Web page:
The bizarre side to the second world war is published in a book by an Eastrea author
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AN EASTREA professor is releasing a book about the secrets and strange science of the second world war and its effect on modern society.
Brian J. Ford, a leading expert on the sometimes bizarre military science of the second world war, releases his book Secret Weapons: Death Rays, Doodlebugs and Churchill’s Golden Goose, next month.
The book takes a quirky trip through the innovations and failed experiments that helped win the war.
The sheer speed of wartime research allowed biplanes to be rapidly superseded by jet aircraft, devised rockets to take us to the edge of space, and developed the antibiotics that are now a part of everyday life, said Prof Ford.
“This fascinating tale of technological advancement is not without its dark side,” he added.
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“Many war criminals were pardoned and given illicit sanctuary in the US, where they continued their work on secret weapons as part of Operation Paperclip.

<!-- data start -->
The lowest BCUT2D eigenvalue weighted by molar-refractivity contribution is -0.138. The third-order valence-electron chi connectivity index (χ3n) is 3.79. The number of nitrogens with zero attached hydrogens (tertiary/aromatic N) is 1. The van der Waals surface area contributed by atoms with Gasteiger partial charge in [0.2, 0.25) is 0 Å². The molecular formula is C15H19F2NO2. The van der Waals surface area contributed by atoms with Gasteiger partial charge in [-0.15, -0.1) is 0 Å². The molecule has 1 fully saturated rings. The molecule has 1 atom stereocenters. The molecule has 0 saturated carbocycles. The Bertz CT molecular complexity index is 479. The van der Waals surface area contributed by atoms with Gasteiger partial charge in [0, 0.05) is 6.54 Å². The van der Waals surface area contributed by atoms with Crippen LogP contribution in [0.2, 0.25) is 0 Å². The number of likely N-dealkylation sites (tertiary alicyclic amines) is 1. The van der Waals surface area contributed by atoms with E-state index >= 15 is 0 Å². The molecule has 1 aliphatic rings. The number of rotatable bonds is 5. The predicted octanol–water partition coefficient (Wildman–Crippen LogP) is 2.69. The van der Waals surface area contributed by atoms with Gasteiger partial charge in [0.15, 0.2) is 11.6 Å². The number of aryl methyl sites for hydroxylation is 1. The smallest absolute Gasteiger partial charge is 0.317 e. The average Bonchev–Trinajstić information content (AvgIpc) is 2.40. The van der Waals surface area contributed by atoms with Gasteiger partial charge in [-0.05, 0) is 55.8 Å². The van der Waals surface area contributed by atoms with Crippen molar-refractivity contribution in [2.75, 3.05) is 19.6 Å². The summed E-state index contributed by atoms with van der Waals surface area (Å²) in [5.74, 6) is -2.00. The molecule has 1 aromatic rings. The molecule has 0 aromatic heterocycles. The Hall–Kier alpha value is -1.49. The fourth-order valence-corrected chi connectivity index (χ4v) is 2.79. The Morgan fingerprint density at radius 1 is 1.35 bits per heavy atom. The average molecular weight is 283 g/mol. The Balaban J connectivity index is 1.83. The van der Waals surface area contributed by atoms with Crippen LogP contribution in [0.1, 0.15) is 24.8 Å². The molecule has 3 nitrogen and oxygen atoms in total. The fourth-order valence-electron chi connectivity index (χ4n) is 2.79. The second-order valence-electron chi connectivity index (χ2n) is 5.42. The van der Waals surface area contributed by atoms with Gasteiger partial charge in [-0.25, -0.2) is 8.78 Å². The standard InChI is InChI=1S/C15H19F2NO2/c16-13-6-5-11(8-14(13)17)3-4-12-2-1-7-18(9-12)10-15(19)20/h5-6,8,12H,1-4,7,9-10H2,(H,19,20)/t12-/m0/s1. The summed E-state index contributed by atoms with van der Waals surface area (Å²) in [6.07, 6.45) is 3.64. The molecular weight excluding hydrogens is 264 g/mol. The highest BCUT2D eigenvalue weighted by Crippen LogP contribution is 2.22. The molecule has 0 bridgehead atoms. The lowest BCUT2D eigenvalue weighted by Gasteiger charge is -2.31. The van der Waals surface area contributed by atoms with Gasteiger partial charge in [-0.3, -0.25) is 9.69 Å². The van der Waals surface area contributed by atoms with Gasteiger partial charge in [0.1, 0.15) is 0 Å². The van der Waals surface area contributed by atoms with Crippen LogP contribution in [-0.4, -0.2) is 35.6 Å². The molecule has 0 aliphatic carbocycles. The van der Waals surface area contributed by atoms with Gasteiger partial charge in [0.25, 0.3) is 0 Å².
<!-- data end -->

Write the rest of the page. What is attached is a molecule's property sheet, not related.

“One Japanese scientist involved in horrific experiments that killed hundreds of thousands went on to continue his research for the American military instead of being tried for war crimes – an act in total defiance of international law.
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“The bouncing bombs raids would now be classified as a war crime against the Geneva Convention – those brave pilots in the Dambusters, war criminals,” said Prof Ford.
The book also reveals that the decoding of the Enigma machine was actually done in Poland 10 years before the machine even arrived at Bletchley Park and that the attack on Pearl Harbour, far from being a shameless ambush, had been warned of and was detected by radar that very day, he said.
It features bizarre plots and abject failures such as death rays, exploding bats, invisible shells, ice airfields, the Panjandrum folly and a plot to turn Hitler into a woman, he said.
Prof Ford is a prolific research scientist whose books have appeared in over 100 editions around the world.
His work is widely reported and discussed in journals including Scientific American, Nature, New Scientist, and the British Medical Journal. Professor Ford contributes to The Guardian, The Daily Telegraph and The Times, and lectures internationally as well as regularly appearing on the television and radio.
The book is published on September 20 and costs £9.99.